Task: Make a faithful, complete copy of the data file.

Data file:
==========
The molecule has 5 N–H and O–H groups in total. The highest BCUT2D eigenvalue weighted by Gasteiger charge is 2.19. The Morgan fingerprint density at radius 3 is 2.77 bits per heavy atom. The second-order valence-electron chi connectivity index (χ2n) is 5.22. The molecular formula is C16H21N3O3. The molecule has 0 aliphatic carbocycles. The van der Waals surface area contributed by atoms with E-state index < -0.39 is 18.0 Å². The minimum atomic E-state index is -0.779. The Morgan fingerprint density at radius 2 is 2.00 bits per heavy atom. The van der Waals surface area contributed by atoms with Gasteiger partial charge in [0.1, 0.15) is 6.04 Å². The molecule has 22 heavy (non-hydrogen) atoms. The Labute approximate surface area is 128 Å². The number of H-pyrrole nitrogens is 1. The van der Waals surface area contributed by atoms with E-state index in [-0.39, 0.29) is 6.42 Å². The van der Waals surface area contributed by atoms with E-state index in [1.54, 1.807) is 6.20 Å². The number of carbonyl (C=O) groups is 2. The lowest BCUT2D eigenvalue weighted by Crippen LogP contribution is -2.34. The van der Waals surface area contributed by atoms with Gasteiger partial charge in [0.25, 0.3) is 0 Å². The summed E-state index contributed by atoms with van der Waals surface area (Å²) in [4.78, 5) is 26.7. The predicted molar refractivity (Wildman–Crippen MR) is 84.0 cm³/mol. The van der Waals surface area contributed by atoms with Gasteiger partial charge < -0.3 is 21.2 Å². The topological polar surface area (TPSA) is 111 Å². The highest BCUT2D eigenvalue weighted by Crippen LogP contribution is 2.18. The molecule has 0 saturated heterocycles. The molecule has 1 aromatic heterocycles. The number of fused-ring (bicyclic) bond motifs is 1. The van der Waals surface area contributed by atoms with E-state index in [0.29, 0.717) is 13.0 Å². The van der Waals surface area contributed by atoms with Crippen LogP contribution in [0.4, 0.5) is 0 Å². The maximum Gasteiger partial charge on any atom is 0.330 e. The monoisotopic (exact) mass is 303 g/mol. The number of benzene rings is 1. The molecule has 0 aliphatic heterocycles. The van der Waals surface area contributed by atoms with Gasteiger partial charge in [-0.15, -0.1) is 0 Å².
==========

The molecule has 5 N–H and O–H groups in total. The highest BCUT2D eigenvalue weighted by Gasteiger charge is 2.19. The Morgan fingerprint density at radius 3 is 2.77 bits per heavy atom. The second-order valence-electron chi connectivity index (χ2n) is 5.22. The molecular formula is C16H21N3O3. The molecule has 0 aliphatic carbocycles. The van der Waals surface area contributed by atoms with E-state index < -0.39 is 18.0 Å². The minimum atomic E-state index is -0.779. The Morgan fingerprint density at radius 2 is 2.00 bits per heavy atom. The van der Waals surface area contributed by atoms with Gasteiger partial charge in [0.1, 0.15) is 6.04 Å². The molecule has 22 heavy (non-hydrogen) atoms. The Labute approximate surface area is 128 Å². The number of H-pyrrole nitrogens is 1. The van der Waals surface area contributed by atoms with E-state index in [-0.39, 0.29) is 6.42 Å². The van der Waals surface area contributed by atoms with E-state index in [1.54, 1.807) is 6.20 Å². The number of carbonyl (C=O) groups is 2. The lowest BCUT2D eigenvalue weighted by Crippen LogP contribution is -2.34. The van der Waals surface area contributed by atoms with Gasteiger partial charge in [0.25, 0.3) is 0 Å². The summed E-state index contributed by atoms with van der Waals surface area (Å²) in [4.78, 5) is 26.7. The predicted molar refractivity (Wildman–Crippen MR) is 84.0 cm³/mol. The van der Waals surface area contributed by atoms with Gasteiger partial charge < -0.3 is 21.2 Å². The topological polar surface area (TPSA) is 111 Å². The highest BCUT2D eigenvalue weighted by Crippen LogP contribution is 2.18. The molecule has 0 saturated heterocycles. The molecule has 1 aromatic heterocycles. The number of fused-ring (bicyclic) bond motifs is 1. The van der Waals surface area contributed by atoms with E-state index in [0.29, 0.717) is 13.0 Å². The van der Waals surface area contributed by atoms with Crippen LogP contribution in [0.4, 0.5) is 0 Å². The maximum Gasteiger partial charge on any atom is 0.330 e. The monoisotopic (exact) mass is 303 g/mol. The number of benzene rings is 1. The molecule has 0 aliphatic heterocycles. The van der Waals surface area contributed by atoms with Gasteiger partial charge in [-0.15, -0.1) is 0 Å².